Sussex at London Art Fair 2024
London Art Fair 2024 carries the sweet scents of the South Downs and the Sussex seaside as England’s most culturally sophisticated region makes its presence ever more known in the British art world.
Duncan Grant, Farm Buildings at Charleston c1950, courtesy Charleston Farmhouse
Visitors will get a Sussex hit as soon as they walk in the doors. Every year since 2014 the organisers have selected a ‘Museum Partner’ to showcase work from the collection of an outside-London gallery, at a prominent stand near the entrance. This year the honour has been given to Charleston, once the country home of the Bloomsbury set, now a thriving art complex boasting four galleries, two on the original estate near Firle, and, since summer 2023, two in Southover House in Lewes. The partnership with London Art Fair sees the launch of the ’50 for 50’ campaign to celebrate Charleston Trust’s forthcoming 50th anniversary. Expect work by Duncan Grant, and Vanessa Bell, of course. We’re also hoping there might be a Patricia Preece or two, as a taster for the big spring show at Charleston Lewes.
It is telling that in those ten years since 2014 no fewer than four Sussex galleries have been chosen for this ‘partnership’ honour, the others being Pallant House in 2015, the Jerwood Gallery (now Hastings Contemporary) in 2017 and Towner Eastbourne in 2019. (It is Towner, of course, which currently hosts the 2023 Turner Prize, another sign of the high esteem in which the Sussex art world is currently being held).
Fred Coppin, Shade Bathing 2023, courtesy Candida Stevens
As ever, of course, Sussex is amply represented by private galleries and gallerists at the Fair. Candida Stevens will be showcasing work from the well-established stable of contemporary artists she represents from her space in central Chichester, such as Olivia Stanton, Celia Cook and Fred Coppin. The latter is creating a lot of art-world interest, a Millennial oil painter who rejoices in a bright digital-era palette.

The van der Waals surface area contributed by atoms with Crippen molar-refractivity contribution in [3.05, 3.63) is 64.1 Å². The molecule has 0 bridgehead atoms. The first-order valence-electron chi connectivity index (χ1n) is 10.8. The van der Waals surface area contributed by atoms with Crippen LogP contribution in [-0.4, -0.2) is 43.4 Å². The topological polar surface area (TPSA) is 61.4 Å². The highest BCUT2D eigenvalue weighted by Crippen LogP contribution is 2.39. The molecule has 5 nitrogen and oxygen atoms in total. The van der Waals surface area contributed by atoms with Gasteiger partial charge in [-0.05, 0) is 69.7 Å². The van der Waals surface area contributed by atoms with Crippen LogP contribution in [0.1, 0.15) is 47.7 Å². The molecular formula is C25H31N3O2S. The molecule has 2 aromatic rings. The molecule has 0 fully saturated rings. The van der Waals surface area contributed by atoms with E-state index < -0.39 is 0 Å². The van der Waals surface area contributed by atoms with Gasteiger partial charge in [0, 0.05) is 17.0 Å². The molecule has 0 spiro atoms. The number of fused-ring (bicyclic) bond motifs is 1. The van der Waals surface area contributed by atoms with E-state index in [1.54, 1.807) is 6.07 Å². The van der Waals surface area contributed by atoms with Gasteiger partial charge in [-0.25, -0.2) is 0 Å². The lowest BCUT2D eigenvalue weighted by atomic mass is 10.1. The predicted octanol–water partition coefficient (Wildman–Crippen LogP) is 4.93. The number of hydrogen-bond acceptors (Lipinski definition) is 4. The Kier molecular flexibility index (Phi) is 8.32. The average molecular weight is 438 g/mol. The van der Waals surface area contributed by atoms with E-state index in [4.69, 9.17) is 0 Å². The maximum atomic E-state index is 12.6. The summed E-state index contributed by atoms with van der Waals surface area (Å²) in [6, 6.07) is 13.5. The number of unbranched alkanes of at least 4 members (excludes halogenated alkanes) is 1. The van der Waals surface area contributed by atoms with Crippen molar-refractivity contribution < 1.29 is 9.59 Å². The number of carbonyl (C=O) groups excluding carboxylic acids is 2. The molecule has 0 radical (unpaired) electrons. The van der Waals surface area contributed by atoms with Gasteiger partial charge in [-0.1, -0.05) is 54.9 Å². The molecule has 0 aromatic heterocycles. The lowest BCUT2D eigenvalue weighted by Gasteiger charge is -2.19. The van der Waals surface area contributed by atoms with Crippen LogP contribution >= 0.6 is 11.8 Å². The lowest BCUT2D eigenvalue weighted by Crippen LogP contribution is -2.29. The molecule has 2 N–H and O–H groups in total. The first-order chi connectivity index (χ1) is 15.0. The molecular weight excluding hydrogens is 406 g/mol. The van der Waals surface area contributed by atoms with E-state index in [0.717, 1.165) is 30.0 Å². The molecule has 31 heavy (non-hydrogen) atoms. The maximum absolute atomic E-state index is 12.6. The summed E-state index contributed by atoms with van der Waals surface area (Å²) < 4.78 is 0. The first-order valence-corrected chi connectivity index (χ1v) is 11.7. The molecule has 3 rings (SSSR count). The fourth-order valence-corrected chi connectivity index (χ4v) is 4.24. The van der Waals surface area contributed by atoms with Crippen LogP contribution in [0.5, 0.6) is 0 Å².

Andy Lo Po, courtesy Crane Kalman Brighton
Crane Kalman Brighton provides a platform for contemporary photographers, including Sussex-based Andy Lo Po. Lo Po, originally from Melbourne, Australia, has made Brighton & Hove his home: his project Into the Sky portrays locals jumping from a height into the sea, on the hottest day of 2023, a high-spirited counterpoint, perhaps, to Richard Drew’s Falling Man series.
Hidden Gallery, specialising in signed prints by Modernist greats, run a space in North Laine, Brighton (as well as outlets in London, Bath and Bristol). They also feature emerging contemporary artists, particularly of an ‘urban’ bent, so expect and eclectic mix, from Picasso… to Banksy.
Senzeni Marasela, Last Known Location, 2023, courtesy Koop Projects
KOOP Projects, also based in Brighton, is a ‘neighbourhood gallery with an international outlook’ specialising in the promotion of contemporary African artists, and will be showing Senzeni Marasela, Arabel Lebrusan and Peter Mammes and Georgina Maxim. Marasela’s textile compositions are selected from Last Known Location, a series of 120 ‘domestic’ cloths, nimbly decorated with red-thread line drawings representing points on the topographical map of Johannesburg, South Africa.